Call a pain a pain
No, it’s not discomfort. It hurts, okay?
There you are, your cervix 10cms dilated and trying to ease into the
world a child with a head like a pineapple, when the doctor says: “Are
you feeling any discomfort?”
Nope. Not a bit of discomfort, Doctor. I am feeling excruciating pain,
though. Ask me if I am feeling any agony, and the answer might be
The dictionary defines discomfort as: “an inconvenience, distress or
mild pain.” Am I the only one who thinks that the physical pain of
childbirth is more than just a tad inconvenient?
Even when the child is born, this attempt to downplay pain continues.
Bring your child into the clinic for his jabs, and the clinic sister
will offer the prediction that he may feel “a little discomfort.” This
leaves you ill-prepared for the screech that accompanies the pain and
indignity of having a needle stuck into the pristine, delicate skin of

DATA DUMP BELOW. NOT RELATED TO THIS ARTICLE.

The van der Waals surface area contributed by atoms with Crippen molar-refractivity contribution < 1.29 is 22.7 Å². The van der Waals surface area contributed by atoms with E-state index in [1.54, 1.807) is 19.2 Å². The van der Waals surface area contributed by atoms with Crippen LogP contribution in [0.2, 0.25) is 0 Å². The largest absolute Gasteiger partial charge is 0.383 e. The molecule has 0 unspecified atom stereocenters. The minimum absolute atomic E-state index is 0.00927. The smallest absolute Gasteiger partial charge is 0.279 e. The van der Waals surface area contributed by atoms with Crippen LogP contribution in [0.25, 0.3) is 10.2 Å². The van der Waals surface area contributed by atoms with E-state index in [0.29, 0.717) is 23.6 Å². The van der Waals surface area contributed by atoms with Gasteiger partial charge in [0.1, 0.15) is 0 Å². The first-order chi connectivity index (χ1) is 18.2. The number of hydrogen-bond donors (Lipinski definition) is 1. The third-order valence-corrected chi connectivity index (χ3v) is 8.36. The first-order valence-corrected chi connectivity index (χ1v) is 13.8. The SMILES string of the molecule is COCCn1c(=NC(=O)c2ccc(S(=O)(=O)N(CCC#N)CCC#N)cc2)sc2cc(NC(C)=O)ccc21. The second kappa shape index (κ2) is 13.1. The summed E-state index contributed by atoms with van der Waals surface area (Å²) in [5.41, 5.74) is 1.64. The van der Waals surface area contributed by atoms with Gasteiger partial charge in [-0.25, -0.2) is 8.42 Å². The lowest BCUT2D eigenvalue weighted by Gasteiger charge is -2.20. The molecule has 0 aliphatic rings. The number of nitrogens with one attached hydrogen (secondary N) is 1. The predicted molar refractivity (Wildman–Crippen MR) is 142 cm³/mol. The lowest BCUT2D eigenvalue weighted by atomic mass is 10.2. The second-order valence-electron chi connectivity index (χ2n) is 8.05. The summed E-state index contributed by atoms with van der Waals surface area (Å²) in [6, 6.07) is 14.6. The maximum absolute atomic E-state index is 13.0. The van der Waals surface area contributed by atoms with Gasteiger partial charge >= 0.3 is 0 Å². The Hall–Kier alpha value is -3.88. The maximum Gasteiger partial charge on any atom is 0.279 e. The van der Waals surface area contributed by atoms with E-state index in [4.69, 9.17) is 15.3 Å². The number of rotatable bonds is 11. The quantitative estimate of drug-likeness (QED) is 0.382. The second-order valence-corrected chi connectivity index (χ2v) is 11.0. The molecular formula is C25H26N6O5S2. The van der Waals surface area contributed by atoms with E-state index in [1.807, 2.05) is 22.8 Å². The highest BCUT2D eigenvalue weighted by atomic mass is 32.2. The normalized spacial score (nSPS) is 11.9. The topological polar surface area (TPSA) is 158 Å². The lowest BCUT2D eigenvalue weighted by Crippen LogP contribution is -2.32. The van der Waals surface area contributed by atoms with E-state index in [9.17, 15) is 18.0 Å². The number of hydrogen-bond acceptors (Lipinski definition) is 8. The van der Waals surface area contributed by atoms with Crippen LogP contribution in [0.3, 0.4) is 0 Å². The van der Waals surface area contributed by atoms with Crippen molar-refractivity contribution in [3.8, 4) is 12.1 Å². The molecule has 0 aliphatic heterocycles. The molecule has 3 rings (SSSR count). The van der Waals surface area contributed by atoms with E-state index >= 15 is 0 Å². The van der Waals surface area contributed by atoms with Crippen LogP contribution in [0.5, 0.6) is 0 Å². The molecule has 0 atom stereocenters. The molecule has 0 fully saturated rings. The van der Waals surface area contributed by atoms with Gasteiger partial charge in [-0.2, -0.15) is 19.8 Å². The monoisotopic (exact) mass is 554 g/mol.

a baby’s arm.
When did it become politically correct to talk about discomfort when
you mean pain? I am sure that my childhood doctor used to say “This
might be a bit sore.” Discomfort is when your feeding bra is too tight,
or your trick elbow throbs after a vigorous session of washing up.
Discomfort is sitting on a hard chair in the dentist’s waiting room –
root canal is pain, pure and simple.
And while we’re about it, can we do away with a few other terms that
are designed to negate the reality of the situation? How about “light
discharge”, or “slight swelling”?
How do you feel about this? Do you prefer to
have softer words to describe medical horrors, or would you enjoy a
spade being called a spade?